3 thoughts on “V. Hopkins- Week 7- Final Reflections

  1. Race is such a readily used structure of differences. I’ve never understood why skin color is so widely used to classify people when it is caused by the same random genetics that cause differences in height or facial features. As you said, race is a social construct, not a biological one. I’m a little confused as to what you mean when you say that, “humans share the most genetic similarities with one another, than do all other species,” when humans are all one species. Another interesting example using race and structures of difference is how countries use “blood” lineage to categorize people and restrict rights. The United States used the rule of hypo-descent, where mixed children are categorized into subordinate groups, as well the rule of dilution of blood, where blood becomes diluted through generations. These are social constructs and can be clearly seen as such because they contradict one another.

  2. Race and gender play a huge role in the representation of a culture. I liked your take on Week 4’s “Performing Gender Identity: Young Men’s Talk and the Construction of Heterosexual Masculinity” and agree. I think that in America especially there is a sort of glamorization of the super-masculine male, and anything that strays from that is considered either homosexual or estranged. “…the theory of performativity, which explains how individuals speak to consummate an action which pertains to their assigned gender expectations” makes sense, and born a male a man may identify more as a female and prefer to use speech that makes him out to seem so. Gendered speech matches the gendered identity, but is relative to society and culture for sake of what may or may not be acceptable. It’s amazing, though, how even though the truth is OUT that race is NOT a biological factor that discrepancies still exist…as talked about in the PBS video “Race: The Power of an Illusion.” The perception of a race or a culture as seen as being better than another (add on to ethnocentrism) I think runs parallel and can be found in each and every society today.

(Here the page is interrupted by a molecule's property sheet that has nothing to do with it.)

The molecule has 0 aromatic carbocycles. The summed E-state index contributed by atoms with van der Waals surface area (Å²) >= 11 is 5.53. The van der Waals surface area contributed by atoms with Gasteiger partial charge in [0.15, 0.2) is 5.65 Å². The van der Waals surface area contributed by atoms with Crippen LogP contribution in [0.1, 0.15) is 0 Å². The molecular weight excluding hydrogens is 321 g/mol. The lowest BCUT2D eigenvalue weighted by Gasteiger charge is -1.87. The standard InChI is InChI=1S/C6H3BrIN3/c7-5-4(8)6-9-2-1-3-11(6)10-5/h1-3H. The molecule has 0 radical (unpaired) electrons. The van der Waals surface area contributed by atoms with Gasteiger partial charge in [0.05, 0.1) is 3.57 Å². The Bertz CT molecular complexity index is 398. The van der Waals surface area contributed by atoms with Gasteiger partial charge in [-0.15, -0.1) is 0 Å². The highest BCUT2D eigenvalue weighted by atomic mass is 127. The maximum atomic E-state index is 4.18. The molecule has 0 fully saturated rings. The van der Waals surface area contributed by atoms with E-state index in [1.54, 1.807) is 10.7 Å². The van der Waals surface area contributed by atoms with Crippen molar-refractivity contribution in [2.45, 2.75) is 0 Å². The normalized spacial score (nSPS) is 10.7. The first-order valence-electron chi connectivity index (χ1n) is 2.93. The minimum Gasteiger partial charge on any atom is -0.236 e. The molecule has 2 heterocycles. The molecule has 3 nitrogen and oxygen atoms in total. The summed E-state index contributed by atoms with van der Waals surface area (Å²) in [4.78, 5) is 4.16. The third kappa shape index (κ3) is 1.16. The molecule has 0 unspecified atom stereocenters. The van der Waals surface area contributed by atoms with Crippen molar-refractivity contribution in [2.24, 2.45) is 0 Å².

3. I think did a really good job of describing not just of our widespread creation of categories of “others,” but also how those divides really harm the people who are discriminated against. Because of the ethnocentric view that early anthropologists had, they did not respect the Native American communities that they worked with and they ended up doing more harm than good. This eventually ended when advocates of the Red Power Movement pretty much forced anthropologists to leave reservations, but they still did a lot of damage to the way we see these societies today. I also think that you brought up a good point about how we also create “others” in terms of gender. Even though both men and women, gossip, work as engineers or care for their children, society still expects people to follow specific roles and often judges them very harshly when they do not fit the mold.